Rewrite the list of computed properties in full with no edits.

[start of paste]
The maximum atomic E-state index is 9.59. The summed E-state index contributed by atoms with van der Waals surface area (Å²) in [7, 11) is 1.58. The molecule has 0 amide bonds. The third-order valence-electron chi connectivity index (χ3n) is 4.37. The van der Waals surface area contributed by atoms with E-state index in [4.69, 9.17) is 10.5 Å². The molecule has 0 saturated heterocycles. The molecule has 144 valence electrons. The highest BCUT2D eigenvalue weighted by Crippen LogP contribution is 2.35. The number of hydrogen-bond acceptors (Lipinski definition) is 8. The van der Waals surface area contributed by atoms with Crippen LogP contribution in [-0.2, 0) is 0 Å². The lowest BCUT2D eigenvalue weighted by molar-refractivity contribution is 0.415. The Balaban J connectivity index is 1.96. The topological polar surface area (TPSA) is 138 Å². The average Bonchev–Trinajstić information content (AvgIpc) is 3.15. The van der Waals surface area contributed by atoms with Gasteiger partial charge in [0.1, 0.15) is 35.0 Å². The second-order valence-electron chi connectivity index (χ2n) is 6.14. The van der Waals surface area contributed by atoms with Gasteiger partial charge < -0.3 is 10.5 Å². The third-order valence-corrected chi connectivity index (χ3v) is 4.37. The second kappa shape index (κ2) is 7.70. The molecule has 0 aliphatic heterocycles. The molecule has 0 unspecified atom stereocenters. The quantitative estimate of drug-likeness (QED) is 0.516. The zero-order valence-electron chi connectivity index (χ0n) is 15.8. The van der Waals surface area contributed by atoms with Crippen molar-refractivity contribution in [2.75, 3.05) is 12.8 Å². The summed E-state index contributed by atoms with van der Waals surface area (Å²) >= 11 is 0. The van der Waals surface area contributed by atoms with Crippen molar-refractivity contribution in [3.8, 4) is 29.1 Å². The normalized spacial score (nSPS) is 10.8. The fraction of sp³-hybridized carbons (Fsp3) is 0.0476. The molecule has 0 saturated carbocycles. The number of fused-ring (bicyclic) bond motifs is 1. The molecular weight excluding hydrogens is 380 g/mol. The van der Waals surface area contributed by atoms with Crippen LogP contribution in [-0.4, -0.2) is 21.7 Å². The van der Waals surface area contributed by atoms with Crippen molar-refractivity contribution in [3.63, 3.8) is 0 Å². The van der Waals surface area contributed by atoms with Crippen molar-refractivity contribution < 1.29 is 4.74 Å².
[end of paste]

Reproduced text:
The maximum atomic E-state index is 9.59. The summed E-state index contributed by atoms with van der Waals surface area (Å²) in [7, 11) is 1.58. The molecule has 0 amide bonds. The third-order valence-electron chi connectivity index (χ3n) is 4.37. The van der Waals surface area contributed by atoms with E-state index in [4.69, 9.17) is 10.5 Å². The molecule has 0 saturated heterocycles. The molecule has 144 valence electrons. The highest BCUT2D eigenvalue weighted by Crippen LogP contribution is 2.35. The number of hydrogen-bond acceptors (Lipinski definition) is 8. The van der Waals surface area contributed by atoms with Crippen LogP contribution in [-0.2, 0) is 0 Å². The lowest BCUT2D eigenvalue weighted by molar-refractivity contribution is 0.415. The Balaban J connectivity index is 1.96. The topological polar surface area (TPSA) is 138 Å². The average Bonchev–Trinajstić information content (AvgIpc) is 3.15. The van der Waals surface area contributed by atoms with Gasteiger partial charge in [0.1, 0.15) is 35.0 Å². The second-order valence-electron chi connectivity index (χ2n) is 6.14. The van der Waals surface area contributed by atoms with Gasteiger partial charge < -0.3 is 10.5 Å². The third-order valence-corrected chi connectivity index (χ3v) is 4.37. The second kappa shape index (κ2) is 7.70. The molecule has 0 aliphatic heterocycles. The molecule has 0 unspecified atom stereocenters. The quantitative estimate of drug-likeness (QED) is 0.516. The zero-order valence-electron chi connectivity index (χ0n) is 15.8. The van der Waals surface area contributed by atoms with Crippen molar-refractivity contribution in [2.75, 3.05) is 12.8 Å². The summed E-state index contributed by atoms with van der Waals surface area (Å²) >= 11 is 0. The van der Waals surface area contributed by atoms with Crippen molar-refractivity contribution in [3.8, 4) is 29.1 Å². The normalized spacial score (nSPS) is 10.8. The fraction of sp³-hybridized carbons (Fsp3) is 0.0476. The molecule has 0 saturated carbocycles. The number of fused-ring (bicyclic) bond motifs is 1. The molecular weight excluding hydrogens is 380 g/mol. The van der Waals surface area contributed by atoms with Crippen LogP contribution in [-0.4, -0.2) is 21.7 Å². The van der Waals surface area contributed by atoms with Crippen molar-refractivity contribution in [3.63, 3.8) is 0 Å². The van der Waals surface area contributed by atoms with Crippen molar-refractivity contribution < 1.29 is 4.74 Å².